Guilin, situated in China’s southern province of Guangxi, is known for its scenic karst peaks that dot the banks of the Li River. Boating down the Li River from Guilin to Yangshuo is one of the most popular tourist activities in China and you cannot possibly visit the town without being offered “Bamboo boat?” by an old woman several times per day.
We were excited to cruise the river, but were surely not willing to pay the ridiculous prices charged by many tour companies. With a goal in mind, we set off one morning to haggle our way to a solid discount. Turns out the cheapest way to get down the Li is to forgo the English tour guide, and go on a Chinese boat instead. Why not? The river’s scenery should do all the talking anyway; who wants an annoying narration to cloud the natural beauty? Skipping the English practically cut the price in half; so, we forked out our money and signed up for the Chinese boat.
The next morning, a bus picked us up at our hostel as planned. So far, so good. After all of the passengers were on board, we headed off on a short drive to the pier. Eventually the tour guide got on her mike and started doing her thing. We had no clue what she was saying, hell, she could have been telling the entire bus that we were ugly and smelled, but it didn’t matter to us.
Next thing we know, the pitch of the tour guide’s voice was raising and a few other passengers were beginning to speak up loudly. The tour guide was pointing her finger and speaking quite quickly while sighing and rolling her eyes. At one point or another, pretty much everyone on the bus had chimed in. Clearly, there was an intense argument going down. It’s amazing the things you can figure out without understanding a single word. To this day, we still have no idea what it was all about, but at the time we thought it was hilarious and were relieved that it didn’t involve us.
After the fight was over, the bus pulled over on the side of the road. “Are we here?” we both asked each other. Everyone emptied off the bus, so we decided to follow suite. Down the hill a bit, a dodgy looking boat was pulled up next to a rickety dock. There were not enough seats for everyone and we were beginning to think that we had been duped. Maybe this was what the argument on the bus was about? Nonetheless, we just went with it.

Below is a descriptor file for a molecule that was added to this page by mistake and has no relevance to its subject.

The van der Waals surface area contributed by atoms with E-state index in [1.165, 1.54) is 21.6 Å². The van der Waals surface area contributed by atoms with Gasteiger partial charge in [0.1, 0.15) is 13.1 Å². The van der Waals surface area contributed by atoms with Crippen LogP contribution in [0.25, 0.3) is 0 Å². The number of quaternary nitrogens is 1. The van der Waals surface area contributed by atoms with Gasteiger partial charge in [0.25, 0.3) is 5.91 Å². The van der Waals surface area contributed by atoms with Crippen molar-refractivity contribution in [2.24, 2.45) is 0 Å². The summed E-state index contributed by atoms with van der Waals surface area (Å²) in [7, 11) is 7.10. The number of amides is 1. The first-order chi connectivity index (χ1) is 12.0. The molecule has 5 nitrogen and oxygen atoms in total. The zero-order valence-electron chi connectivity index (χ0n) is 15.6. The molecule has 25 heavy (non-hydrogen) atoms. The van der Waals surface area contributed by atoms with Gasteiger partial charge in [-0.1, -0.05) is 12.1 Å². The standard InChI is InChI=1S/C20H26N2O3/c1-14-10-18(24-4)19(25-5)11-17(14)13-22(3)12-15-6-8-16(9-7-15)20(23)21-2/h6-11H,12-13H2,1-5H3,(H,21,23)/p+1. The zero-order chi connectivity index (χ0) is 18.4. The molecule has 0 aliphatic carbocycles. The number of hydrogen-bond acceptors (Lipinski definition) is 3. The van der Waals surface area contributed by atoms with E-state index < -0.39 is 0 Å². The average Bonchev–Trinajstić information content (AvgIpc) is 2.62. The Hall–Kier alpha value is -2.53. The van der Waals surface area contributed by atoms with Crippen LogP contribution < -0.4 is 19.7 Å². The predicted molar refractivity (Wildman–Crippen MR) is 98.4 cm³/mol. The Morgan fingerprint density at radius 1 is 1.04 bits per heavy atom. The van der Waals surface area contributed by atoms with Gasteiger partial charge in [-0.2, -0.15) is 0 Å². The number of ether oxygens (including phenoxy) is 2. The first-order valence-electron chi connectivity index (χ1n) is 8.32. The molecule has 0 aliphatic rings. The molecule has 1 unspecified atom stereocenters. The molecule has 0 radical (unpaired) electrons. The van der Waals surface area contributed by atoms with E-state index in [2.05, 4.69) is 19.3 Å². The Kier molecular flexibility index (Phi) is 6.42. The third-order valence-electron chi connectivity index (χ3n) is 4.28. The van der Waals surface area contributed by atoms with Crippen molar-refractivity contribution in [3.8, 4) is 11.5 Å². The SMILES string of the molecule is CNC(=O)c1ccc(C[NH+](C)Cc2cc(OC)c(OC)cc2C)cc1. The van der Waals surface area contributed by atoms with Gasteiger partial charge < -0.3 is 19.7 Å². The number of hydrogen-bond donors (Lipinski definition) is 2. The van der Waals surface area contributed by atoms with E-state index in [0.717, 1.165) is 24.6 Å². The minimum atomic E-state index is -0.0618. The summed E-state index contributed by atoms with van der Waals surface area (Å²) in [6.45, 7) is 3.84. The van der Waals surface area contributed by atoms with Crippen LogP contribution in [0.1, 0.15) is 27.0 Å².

After a few minutes of cruising the river, our camera was snapping away. Just when we had come to terms with the sub-par condition of our boat, we pulled up to another pier, this time with several other boats docked next to it. Hmmm…what was going on this time? Turns out we were now supposed to switch to another boat. Still, having no clue what was happening, we just followed the other passengers. This boat was much cleaner and safer looking, had enough seats to go around, and was even equipped with a toilet!
The cruise was now officially underway! We marveled at the spectacular scenery during the entire four hour ride. Visiting in May is an ideal time because the limestone peaks are coated in a lush green cover.
Even though we did not know what the tour guide was saying, we could always pick up when a peak of particular interest was coming up. The Chinese would rush the top deck, cameras in hand.
Close to the beginning of the boat ride, someone came up to us and motioned towards their camera. Oh, they want us to take their picture. “No problem” we say. “No, no, no. Photo” she says as she points to us. Next thing we know, we are in the middle of an all out photo with her and her entire family. And this was only the beginning. We found ourselves cracking up during the majority of the boat trip as more and more people asked to take pictures with us. We felt like celebrities. We even caught this guy taking our photo on the sly…
Scenery, bus fight, photo shoots, and all, it was a great boat cruise down the Li River.
The moral of the story is, when you visit Guilin, definitely opt for the Chinese boat cruise down the Li River. It will be far more eventful than sitting with a bunch of old farts on the western boat. You will pay less, see the same beautiful scenery, take tons of photos with new friends, and maybe even learn a little Chinese while you’re at it.